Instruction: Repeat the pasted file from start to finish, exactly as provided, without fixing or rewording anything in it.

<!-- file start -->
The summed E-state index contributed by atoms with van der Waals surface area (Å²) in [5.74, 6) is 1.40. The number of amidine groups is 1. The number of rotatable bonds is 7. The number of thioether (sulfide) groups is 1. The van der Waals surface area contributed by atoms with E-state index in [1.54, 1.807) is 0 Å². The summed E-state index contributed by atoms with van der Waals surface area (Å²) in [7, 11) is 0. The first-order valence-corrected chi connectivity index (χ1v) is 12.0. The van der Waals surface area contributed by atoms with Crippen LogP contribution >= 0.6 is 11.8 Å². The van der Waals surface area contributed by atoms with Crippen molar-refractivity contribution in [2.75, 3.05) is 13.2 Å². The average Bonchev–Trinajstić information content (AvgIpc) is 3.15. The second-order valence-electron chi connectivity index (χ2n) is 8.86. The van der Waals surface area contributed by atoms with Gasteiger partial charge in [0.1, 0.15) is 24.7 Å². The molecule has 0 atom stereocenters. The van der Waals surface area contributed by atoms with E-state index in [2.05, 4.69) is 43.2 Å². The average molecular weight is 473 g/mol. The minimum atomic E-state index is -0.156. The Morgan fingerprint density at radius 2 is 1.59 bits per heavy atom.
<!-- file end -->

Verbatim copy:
The summed E-state index contributed by atoms with van der Waals surface area (Å²) in [5.74, 6) is 1.40. The number of amidine groups is 1. The number of rotatable bonds is 7. The number of thioether (sulfide) groups is 1. The van der Waals surface area contributed by atoms with E-state index in [1.54, 1.807) is 0 Å². The summed E-state index contributed by atoms with van der Waals surface area (Å²) in [7, 11) is 0. The first-order valence-corrected chi connectivity index (χ1v) is 12.0. The van der Waals surface area contributed by atoms with Crippen LogP contribution >= 0.6 is 11.8 Å². The van der Waals surface area contributed by atoms with Crippen molar-refractivity contribution in [2.75, 3.05) is 13.2 Å². The average Bonchev–Trinajstić information content (AvgIpc) is 3.15. The second-order valence-electron chi connectivity index (χ2n) is 8.86. The van der Waals surface area contributed by atoms with Gasteiger partial charge in [0.1, 0.15) is 24.7 Å². The molecule has 0 atom stereocenters. The van der Waals surface area contributed by atoms with E-state index in [2.05, 4.69) is 43.2 Å². The average molecular weight is 473 g/mol. The minimum atomic E-state index is -0.156. The Morgan fingerprint density at radius 2 is 1.59 bits per heavy atom.